Colombia to Authorize Nationality for 24,000 Venezuelan Children
Colombia President Ivan Duque (Photo Credits: Getty Images)

Bogota, August 5: Colombia President Ivan Duque signed an order on Monday allowing 24,000 children born in the country to Venezuelan parents and risking statelessness to be given Colombian nationality. The children were the victims of a legal loophole that prevented them from obtaining their parents' nationality due to "insurmountable obstacles" but left them without Colombian nationality due to legislation that doesn't recognize citizenship based on place of birth.

"Today Colombia has shown the world that despite economic limitations, that even though we have revenues of less than $8,000 per capita, much less than European countries that have experienced migration crises, we know how to turn brotherhood into a feeling of solidarity," said Duque. He claimed the children were unable to get Venezuelan nationality because Venezuela President Nicolas Maduro's government had ceased to provide a consular service or documentation in Colombia.

Caracas broke off diplomatic relations with Bogota in February over Duque's support for opposition leader Juan Guaido, who declared himself acting president in January in a direct challenge to Maduro's authority, sparking a power struggle that has ground to an impasse.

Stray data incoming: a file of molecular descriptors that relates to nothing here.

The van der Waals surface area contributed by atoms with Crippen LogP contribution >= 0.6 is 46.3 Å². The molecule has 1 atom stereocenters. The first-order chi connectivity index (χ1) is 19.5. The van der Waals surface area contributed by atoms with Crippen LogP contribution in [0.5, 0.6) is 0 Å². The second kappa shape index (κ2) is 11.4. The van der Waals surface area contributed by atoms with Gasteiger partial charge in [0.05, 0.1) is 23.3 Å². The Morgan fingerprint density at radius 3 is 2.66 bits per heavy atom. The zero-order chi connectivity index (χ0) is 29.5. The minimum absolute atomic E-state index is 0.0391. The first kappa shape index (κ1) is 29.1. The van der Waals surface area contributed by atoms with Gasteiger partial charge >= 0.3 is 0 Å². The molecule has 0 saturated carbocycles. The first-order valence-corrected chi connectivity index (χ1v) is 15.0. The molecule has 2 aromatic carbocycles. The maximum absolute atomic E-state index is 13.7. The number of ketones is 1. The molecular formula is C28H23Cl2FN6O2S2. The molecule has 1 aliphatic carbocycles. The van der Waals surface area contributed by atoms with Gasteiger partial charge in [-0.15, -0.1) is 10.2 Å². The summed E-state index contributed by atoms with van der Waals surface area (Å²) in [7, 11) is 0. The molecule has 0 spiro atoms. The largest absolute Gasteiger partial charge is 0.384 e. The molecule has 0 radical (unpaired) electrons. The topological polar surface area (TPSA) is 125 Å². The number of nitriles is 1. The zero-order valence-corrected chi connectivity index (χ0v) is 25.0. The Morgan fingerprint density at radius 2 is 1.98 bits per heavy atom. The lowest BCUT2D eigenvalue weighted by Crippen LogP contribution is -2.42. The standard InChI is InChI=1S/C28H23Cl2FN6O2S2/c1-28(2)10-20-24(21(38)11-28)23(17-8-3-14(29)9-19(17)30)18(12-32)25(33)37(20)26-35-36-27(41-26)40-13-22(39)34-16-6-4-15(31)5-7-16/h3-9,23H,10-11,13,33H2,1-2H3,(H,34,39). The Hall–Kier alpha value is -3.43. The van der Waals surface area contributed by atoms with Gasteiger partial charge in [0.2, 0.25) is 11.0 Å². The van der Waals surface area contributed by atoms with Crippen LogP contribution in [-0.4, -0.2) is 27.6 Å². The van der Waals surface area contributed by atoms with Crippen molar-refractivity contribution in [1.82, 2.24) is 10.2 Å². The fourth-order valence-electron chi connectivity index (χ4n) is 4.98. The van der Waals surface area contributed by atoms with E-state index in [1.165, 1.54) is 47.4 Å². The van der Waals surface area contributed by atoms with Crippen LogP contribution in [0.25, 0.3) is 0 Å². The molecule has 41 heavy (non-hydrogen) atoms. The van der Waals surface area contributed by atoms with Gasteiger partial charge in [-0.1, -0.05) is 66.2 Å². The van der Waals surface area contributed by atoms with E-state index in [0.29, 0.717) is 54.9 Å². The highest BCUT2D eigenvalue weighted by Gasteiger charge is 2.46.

The measure, which will be valid for two years, allows children born to Venezuelan parents from August 19, 2015 to be given Colombian nationality.

Venezuela is mired ion one of the worst economic crises in its history with a quarter of its 30 million population in need of aid, according to the United Nations. Colombia: Thousands Protest Against Mass Slaughter of Activists in Bogota.

More than 3.2 million Venezuelans have left the country since the start of 2016, the UN says, with Colombia taking in the largest number of migrants, 1.3 million. Colombia's Foreign Minster Carlos Holmes Trujillo said Colombia had received $950,000 from the UN Children's Fund, the UN High Commissioner for Refugees and the International Organization of Migration.

"The international community is lacking a lot in terms of attention and help when you compare the figures with similar situations in other parts of the world," said Duque.